A mummy is simply a human being whose soft tissue has been preserved long after death. Ordinarily, when a person dies, the decomposition process reduces the body to a bare skeleton in a matter of months. The rate of decomposition is dependent on a number of factors, chiefly the nature of the surrounding environment. (In modern times, the decomposition process takes a little longer than it did in the past, due to all the preservatives we consume.)
In most environments, the first stages of decomposition begin within a few hours. In this initial stage, called autolysis, organs that contain digestive enzymes (the intestines, for example) begin to digest themselves.
Autolysis is followed by putrefaction, the breakdown of organic matter by bacteria. In normal, temperate circumstances, putrefaction gets going about three days after death. Within a few months, the body is reduced to a skeleton. In hotter, more humid environments, this process is accelerated, because bacteria reproduce rapidly in such conditions. In colder, drier conditions, the process is slowed, because bacteria need heat and water to thrive (this is why we use refrigerators to preserve food). If the conditions are cold or dry enough, or if there isn't enough oxygen, the environment is so harsh that few bacteria can survive. In this case, the body will not fully decompose, possibly for thousands of years.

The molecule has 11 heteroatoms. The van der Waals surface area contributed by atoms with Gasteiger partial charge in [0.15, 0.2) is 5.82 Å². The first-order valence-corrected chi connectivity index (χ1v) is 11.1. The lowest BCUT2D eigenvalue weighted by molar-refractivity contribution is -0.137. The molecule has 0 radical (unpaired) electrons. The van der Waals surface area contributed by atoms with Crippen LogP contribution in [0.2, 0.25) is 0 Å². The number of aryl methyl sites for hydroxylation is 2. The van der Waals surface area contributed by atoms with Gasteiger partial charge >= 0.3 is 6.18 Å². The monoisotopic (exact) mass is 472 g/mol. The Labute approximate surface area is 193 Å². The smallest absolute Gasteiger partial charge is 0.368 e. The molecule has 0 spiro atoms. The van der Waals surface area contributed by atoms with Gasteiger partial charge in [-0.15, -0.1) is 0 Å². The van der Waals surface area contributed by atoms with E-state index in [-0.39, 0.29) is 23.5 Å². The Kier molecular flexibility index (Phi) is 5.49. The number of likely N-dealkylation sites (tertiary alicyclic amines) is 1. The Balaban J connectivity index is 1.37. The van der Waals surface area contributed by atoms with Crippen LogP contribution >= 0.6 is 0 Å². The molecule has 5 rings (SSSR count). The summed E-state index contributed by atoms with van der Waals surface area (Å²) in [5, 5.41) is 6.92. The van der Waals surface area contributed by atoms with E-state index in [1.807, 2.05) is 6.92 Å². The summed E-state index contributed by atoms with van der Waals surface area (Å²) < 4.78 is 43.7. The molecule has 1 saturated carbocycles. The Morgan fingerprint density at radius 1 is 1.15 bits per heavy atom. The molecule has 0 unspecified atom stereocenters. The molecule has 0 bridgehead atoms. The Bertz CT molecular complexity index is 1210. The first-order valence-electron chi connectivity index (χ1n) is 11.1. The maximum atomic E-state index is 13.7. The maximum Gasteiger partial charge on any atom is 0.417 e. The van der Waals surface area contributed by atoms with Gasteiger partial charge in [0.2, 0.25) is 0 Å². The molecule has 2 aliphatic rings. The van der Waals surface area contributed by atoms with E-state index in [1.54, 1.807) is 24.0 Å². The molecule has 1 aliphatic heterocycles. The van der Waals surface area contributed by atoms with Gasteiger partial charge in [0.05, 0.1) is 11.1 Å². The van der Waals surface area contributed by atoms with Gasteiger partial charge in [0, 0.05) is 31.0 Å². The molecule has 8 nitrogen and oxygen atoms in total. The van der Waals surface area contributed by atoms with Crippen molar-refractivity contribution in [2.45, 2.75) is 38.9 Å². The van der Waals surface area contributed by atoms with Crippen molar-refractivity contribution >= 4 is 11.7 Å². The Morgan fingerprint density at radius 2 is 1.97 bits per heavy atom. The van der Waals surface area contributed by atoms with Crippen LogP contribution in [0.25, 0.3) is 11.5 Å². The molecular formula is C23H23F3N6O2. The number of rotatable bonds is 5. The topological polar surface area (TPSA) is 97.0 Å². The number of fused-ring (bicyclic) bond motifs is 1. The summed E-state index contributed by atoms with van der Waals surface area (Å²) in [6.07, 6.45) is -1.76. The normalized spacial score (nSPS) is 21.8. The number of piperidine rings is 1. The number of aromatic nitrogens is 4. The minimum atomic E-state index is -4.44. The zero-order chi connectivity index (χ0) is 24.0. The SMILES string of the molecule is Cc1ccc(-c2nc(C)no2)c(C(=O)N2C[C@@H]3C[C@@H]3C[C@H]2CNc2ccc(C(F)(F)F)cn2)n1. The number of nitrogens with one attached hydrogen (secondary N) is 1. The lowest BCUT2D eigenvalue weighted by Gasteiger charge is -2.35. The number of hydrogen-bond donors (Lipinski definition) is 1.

One common question about mummies is how they got such a peculiar name. The term "mummy" was applied by early Arabic travellers visiting Egypt. When the outsiders saw some mummies that had been coated with black resin material, they assumed the Egyptian embalming process involved dipping the bodies in bitumen, a dark, sticky component of tar. Based on this misconception, they dubbed the preserved bodies "mummies," after mummiya, the Arabic word for bitumen.
Could you really find a mummy in your backyard? Well, that all depends on where you live.
In nature, bodies have been preserved in the frozen ice of glaciers, the oxygen-depleted depths of peat bogs and the arid ground of the desert. The "Iceman" discovered in 1991 by tourists in the Italian Alps is one of the most amazing natural mummies. The 5,300-year-old corpse, found with perfectly preserved tools, died in a rocky hollow that quickly filled up with snow. Essentially, this created a natural freezer that preserved the body's tissues. This mummy has provided historians with a great deal of information about Europe's copper age, including representative technology, human health and tattooing practices.
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